2019 will be a pivotal year for robotics, with the likes of healthcare and agriculture adopting automation at all levels of the business. Rapid advancements last year, including the first ever eye operation by a robot at John Radcliffe Hospital, show just how far trust in the technology has come. And our relationship with machines will only become more nuanced as autonomous vehicles and drones incorporate ethical decisions into their interactions with humans. Mainstream adoption of robotics, however, is closely tied to the success of the Internet of Things (IoT), where security risks remain high. As the building blocks of connected devices, one software attack could result in a domino effect, derailing innovation before it ever leaves infancy.
The tension between robotics and IoT
The IoT has been around for a decade give or take; already an integral part of modern technology ecosystems. Still, its full potential has not yet been realised, with growth stunted by regular security flaws. Ironically, as the market grows, the weak spots multiply and potential access points shoot through the roof. As a result, confidence in IoT drops year-on-year. Ninety per cent of consumers now lack confidence in connected devices, according to a recent survey by Gemalto. These concerns are more than valid, as nearly half of companies are unable to detect when a breach occurs, and only 15 per cent of budgets are earmarked for IoT security.
The catch 22 here is that advancements in robotics depend on a sustained and secure IoT. Robots are just one part of intelligent ecosystems: they depend on the IoT to link various sensors and smart metres; pass data to and from third parties; and allow robots to better ‘understand’ the world. The self-driving car, for example, is a robot orchestrated by various smaller devices and smart sensors. In fact, robots are being created to help tackle most problems people and society now face. The team at SkyGrow, for example, developed Growbot, an unmanned vehicle that plants trees 10 times faster than a human can, all at half the cost.
Powerful robots; more damaging attacks
As robots become more sophisticated, we will begin to see highly targeted and even more sinister attacks. Telesurgery uses robotics to help surgeons perform procedures remotely - a malware bug in this scenario could mean the downing of tools, threatening the patient's life. Researchers at Brown University recently proved how easy it is to hack robots. The industry will simply not be sustainable without the backing of a secure, connected IoT network.
Robotics manufacturers have a responsibility to promote a broader ‘security-by-design’ mindset. Selecting a robust operating system from the outset is the first step. This ensures that, as well as being secure now, it is also ready for future market demands. Hackers are constantly evolving, becoming more advanced than ever before. Businesses must be flexible in their approach, shedding the old hardware-centric view of IoT security. Software can no longer end when a device is shipped. It must align to the lifespan of a robot and be able to update whenever there is a potential flaw. Mobile and smartphone suppliers took many years to get to grips with this - robotics and IoT developers should learn from their mistakes.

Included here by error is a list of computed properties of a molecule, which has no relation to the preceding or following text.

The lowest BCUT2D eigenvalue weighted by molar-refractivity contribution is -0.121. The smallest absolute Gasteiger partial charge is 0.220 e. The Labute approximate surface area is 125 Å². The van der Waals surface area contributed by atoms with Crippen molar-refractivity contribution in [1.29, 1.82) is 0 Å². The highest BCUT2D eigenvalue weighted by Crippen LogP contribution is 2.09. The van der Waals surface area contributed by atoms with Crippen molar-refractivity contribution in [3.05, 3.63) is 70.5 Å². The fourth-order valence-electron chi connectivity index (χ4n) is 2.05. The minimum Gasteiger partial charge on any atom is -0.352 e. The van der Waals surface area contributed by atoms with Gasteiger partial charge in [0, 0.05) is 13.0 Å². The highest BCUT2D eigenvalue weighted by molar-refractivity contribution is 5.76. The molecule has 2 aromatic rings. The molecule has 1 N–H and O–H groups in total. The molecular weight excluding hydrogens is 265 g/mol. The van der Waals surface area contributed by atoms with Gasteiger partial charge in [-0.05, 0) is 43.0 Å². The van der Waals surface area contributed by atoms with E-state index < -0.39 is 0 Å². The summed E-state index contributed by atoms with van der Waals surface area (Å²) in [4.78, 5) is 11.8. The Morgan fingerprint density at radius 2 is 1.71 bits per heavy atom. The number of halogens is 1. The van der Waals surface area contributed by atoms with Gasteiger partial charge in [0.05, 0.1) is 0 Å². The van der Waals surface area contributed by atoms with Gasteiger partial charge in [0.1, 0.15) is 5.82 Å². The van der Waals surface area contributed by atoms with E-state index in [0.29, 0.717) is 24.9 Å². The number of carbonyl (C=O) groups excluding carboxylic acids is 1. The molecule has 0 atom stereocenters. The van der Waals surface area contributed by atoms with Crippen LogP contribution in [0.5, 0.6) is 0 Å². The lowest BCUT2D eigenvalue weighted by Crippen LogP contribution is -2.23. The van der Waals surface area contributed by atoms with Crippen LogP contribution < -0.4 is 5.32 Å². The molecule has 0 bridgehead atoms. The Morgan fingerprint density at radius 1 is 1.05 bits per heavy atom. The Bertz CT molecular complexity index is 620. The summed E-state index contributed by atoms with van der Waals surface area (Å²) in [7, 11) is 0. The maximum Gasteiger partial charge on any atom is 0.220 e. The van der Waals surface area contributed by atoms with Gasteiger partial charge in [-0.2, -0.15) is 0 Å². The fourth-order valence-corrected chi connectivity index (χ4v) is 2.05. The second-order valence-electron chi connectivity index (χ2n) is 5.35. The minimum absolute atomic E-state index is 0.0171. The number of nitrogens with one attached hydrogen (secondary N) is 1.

One way developers can safely build and secure software is through snaps - containerised software packages. Snapcraft is an open platform for building and publishing applications to an audience of millions of Linux users. If a security vulnerability is discovered in the libraries used by an application, the app publisher is notified so the snap can be rebuilt quickly, and an update automatically pushed out. This allows for developers to stay focused on innovation, while ensuring the longevity of robotics hardware.
Where does the buck stop?
It remains unclear where the onus lies for IoT security, with accountability seemingly still an afterthought. Market constraints often prevent device makers from putting more budget than absolutely necessary into design security, especially when there is so much pressure to innovate ahead of competitors. But it is no secret that we need to do better when it comes to regulation. The UK IoT Code of Practice introduced last year was a good start; however, it’s still not compulsory for companies to adhere to it. Similarly, the EU Cybersecurity Act leaves compliance largely voluntary. It may be that binding government legislation, where there are serious financial consequences for negligence, is the only remedy. This would make it impossible for companies to turn a blind eye to security.
For the industry to stay on track, IoT security needs to be front of mind. If not, the reputation of robotics could suffer a blow from which it might never recover. Too often, innovation becomes a focus, prioritised ahead of the more mundane aspects of security. But as confidence drops, so does investment in new solutions. The time has come for the industry to start putting the survival of robotics ahead of prized innovation.
Eric Jensen, Head of IoT Product Management, Canonical
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